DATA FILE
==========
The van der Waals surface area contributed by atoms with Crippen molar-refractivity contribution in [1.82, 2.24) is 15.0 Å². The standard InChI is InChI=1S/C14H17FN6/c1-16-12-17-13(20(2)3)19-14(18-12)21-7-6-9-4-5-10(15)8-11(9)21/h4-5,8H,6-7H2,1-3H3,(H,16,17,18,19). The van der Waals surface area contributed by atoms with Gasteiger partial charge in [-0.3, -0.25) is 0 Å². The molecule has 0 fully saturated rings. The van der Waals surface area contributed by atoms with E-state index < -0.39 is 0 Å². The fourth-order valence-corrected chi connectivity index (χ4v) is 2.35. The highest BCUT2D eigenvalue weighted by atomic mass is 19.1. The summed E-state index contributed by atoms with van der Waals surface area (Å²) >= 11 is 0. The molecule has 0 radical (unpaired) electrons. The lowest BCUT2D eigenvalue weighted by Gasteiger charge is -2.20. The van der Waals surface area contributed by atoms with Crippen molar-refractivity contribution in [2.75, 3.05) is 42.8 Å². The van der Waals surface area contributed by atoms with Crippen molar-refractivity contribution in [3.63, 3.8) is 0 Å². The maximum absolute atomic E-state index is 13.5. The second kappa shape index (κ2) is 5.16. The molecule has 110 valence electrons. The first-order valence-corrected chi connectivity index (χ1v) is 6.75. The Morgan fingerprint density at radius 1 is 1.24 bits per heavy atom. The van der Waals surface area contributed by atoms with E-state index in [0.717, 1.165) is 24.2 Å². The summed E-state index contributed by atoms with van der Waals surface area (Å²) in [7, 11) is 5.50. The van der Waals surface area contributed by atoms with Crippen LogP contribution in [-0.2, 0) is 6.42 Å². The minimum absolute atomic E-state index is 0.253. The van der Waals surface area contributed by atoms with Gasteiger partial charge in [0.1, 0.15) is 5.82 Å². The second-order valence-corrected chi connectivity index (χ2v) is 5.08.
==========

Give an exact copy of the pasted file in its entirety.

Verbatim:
The van der Waals surface area contributed by atoms with Crippen molar-refractivity contribution in [1.82, 2.24) is 15.0 Å². The standard InChI is InChI=1S/C14H17FN6/c1-16-12-17-13(20(2)3)19-14(18-12)21-7-6-9-4-5-10(15)8-11(9)21/h4-5,8H,6-7H2,1-3H3,(H,16,17,18,19). The van der Waals surface area contributed by atoms with Gasteiger partial charge in [-0.3, -0.25) is 0 Å². The molecule has 0 fully saturated rings. The van der Waals surface area contributed by atoms with E-state index < -0.39 is 0 Å². The fourth-order valence-corrected chi connectivity index (χ4v) is 2.35. The highest BCUT2D eigenvalue weighted by atomic mass is 19.1. The summed E-state index contributed by atoms with van der Waals surface area (Å²) >= 11 is 0. The molecule has 0 radical (unpaired) electrons. The lowest BCUT2D eigenvalue weighted by Gasteiger charge is -2.20. The van der Waals surface area contributed by atoms with Crippen molar-refractivity contribution in [2.75, 3.05) is 42.8 Å². The van der Waals surface area contributed by atoms with Crippen molar-refractivity contribution in [3.63, 3.8) is 0 Å². The maximum absolute atomic E-state index is 13.5. The second kappa shape index (κ2) is 5.16. The molecule has 110 valence electrons. The first-order valence-corrected chi connectivity index (χ1v) is 6.75. The Morgan fingerprint density at radius 1 is 1.24 bits per heavy atom. The van der Waals surface area contributed by atoms with E-state index in [0.717, 1.165) is 24.2 Å². The summed E-state index contributed by atoms with van der Waals surface area (Å²) in [7, 11) is 5.50. The van der Waals surface area contributed by atoms with Crippen LogP contribution in [-0.2, 0) is 6.42 Å². The minimum absolute atomic E-state index is 0.253. The van der Waals surface area contributed by atoms with Gasteiger partial charge in [0.1, 0.15) is 5.82 Å². The second-order valence-corrected chi connectivity index (χ2v) is 5.08.